"I wonder if all the bad brokenness in the world begins with the act of forgetting - forgetting God is enough, forgetting what He gives is good enough, forgetting there's always more than enough and that we can live into an intimate communion. Forgetting is kin to fear. Whenever I forget, fear walks in. We're called to be a people known by our remembering - a remembering people. Forget to give thanks - and you forget who God is. Forget to break and give - and it's your soul that gets broken. Forget to live...into communion - and you end up living into a union of emptiness."
Okay...so my soul and yours need this reminder today. Whatever adversities and heartbreaks we may be facing, whatever fears may be pressing in hard, whatever struggles may be causing you to lose hope in the sovereign plan of God...remember this: those fully praise Him who do so when they have every reason not to. Choosing to thank when life indicates otherwise is what defines a surrendered heart. The author of this hymn had nearly everything taken from him...but he chose to bless God - even in the midst of his greatest sorrow. He knew that his tragedies weren't the end of the story and that God's love would ultimately triumph and His will would have the final word. Keep open hands. Stay open to Grace...because with God, it can always be well with your soul!
"...To renounce self, to live upon Jesus, to walk with God, to overcome the world, to live against hope, to trust the Lord when we cannot trace Him, and to know that our duty and privilege consist in these things, may be readily acknowledged or quickly learned; but, upon repeated trial, we find, that saying and doing are two things. We think at setting out that we sit down and count the cost; but, alas! our views are so superficial at first, that we have occasion to correct our estimate daily. For every day shows us some new thing in the heart, or some new turn in the management of the war against us which we were not aware of; and upon these accounts, discouragement may arise so high as to bring us (I speak for myself) to the very point of throwing down our arms, and making either a tame surrender or a shameful flight. Thus, it would be with us at last, if the Lord of Hosts were not on our side. But though our enemies thrust sore at us that we might fall, He has been our stay."
"Jesus is the only one who lays down his life for you first, before He asks for yours. He pursues, He dies, He gives up everything and then calls us to Himself...His love is so great that it compels us to lay down our lives in return."
"We are by nature at variance with Him. We are too proud to be indebted to His grace, too wise in our own conceits to desire His instruction, too obstinately attached to the love and practice of sin, to be capable of relishing the beauty and spirituality of His commandments. And our love of the world, and the things of it, is too strong and grasping to permit us to be satisfied with the lot and with the dispensations He appoints for us. We wish, if possible, and as far as possible we attempt, to be our own carvers. We are unthankful when He bestows, impatient if He withholds, and if He sees fit to resume the gifts of which we are unworthy, we repine and rebel against His will. This enmity must be subdued, before we can be pleased with His government; in other words, we must be made new creatures. To produce this change, this new creation, the gospel is the only expedient; and when revealed and applied to the heart by the power of the Holy Spirit, the miracle is wrought. The sinner who is first convinced of his guilt and misery, and then reconciled to God by faith in the great atonement, willingly yields to His administration. He owns and feels the propriety of his proceedings, is ready to acknowledge, in his sharpest afflictions, that the Lord is gracious, and has not dealt with him according to the desert of his iniquities. He considers himself no longer his own, but bought with a price, and brought under the strongest obligations, 'to live no longer to himself, but to him who loved him, and gave himself for him.' And what was before his dread and dislike, becomes now the joy of his heart, the thought that the Lord reigneth, and that all his concerns are in the hands of Him who doeth all things well."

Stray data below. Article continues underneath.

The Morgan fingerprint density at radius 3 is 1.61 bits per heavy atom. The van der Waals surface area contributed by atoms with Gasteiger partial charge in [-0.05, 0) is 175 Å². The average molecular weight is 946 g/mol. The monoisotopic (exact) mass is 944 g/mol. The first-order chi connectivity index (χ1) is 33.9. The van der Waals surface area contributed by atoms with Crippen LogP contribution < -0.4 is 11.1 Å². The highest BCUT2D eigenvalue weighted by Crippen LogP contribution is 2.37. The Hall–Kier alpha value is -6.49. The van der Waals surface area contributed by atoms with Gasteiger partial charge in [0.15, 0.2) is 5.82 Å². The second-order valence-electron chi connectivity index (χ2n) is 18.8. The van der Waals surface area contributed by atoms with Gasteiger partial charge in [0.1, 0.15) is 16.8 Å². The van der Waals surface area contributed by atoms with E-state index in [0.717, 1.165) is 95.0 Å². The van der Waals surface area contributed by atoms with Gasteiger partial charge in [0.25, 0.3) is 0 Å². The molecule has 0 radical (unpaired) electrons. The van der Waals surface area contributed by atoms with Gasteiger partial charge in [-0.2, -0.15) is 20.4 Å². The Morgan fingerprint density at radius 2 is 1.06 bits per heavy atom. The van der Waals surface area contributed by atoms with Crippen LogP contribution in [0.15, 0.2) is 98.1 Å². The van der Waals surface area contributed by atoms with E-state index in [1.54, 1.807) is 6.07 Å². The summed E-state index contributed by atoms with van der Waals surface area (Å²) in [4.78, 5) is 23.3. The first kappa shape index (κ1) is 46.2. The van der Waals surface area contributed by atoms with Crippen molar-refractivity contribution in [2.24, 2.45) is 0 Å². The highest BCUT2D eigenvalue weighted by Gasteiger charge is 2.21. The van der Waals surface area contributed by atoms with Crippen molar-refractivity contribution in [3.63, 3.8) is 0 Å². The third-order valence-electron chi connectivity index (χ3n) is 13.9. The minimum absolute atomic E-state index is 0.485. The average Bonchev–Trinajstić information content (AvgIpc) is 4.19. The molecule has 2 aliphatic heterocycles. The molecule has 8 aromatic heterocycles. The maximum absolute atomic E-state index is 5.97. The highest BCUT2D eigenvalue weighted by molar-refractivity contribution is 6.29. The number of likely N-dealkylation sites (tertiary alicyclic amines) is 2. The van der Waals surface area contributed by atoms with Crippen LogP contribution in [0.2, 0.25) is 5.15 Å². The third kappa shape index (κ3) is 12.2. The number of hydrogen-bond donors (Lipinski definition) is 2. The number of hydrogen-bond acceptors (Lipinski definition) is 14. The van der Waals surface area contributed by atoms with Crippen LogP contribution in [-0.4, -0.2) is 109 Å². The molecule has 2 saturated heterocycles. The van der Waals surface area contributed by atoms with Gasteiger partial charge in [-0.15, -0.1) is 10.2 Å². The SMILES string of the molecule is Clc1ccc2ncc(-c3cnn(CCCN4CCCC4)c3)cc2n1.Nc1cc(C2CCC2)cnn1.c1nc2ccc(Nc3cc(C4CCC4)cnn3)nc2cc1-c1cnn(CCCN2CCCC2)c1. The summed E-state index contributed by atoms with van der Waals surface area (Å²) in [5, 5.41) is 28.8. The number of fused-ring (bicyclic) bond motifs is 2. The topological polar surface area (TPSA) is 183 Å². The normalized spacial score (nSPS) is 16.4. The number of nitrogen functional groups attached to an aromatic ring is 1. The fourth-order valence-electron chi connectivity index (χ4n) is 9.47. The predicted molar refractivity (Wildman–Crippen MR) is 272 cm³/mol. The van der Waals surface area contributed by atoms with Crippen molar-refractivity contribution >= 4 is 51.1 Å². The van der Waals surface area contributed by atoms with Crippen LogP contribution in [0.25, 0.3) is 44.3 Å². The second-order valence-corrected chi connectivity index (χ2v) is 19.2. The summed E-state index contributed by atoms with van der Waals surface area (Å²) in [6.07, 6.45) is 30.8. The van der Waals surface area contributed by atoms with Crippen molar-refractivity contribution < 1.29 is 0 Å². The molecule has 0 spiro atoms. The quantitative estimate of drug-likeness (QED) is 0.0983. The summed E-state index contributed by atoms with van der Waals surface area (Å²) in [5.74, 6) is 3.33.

"In our sufferings, we need to be more concerned about our duty than our deliverance. We should seriously consider what it is that God desires in our present dispensation. There is no condition or trial in the world but we have opportunity to exercise some special grace or duty. To desire deliverance alone is self-love and quite natural to man. In affliction man seeks to be delivered and released from his burden. Men make more haste to get their afflictions removed than to be sanctified in them. Men should sit down, consider their ways, and make new resolutions for better things...God intends good to the soul by the present chastisement, and He directs the soul to discern His aim."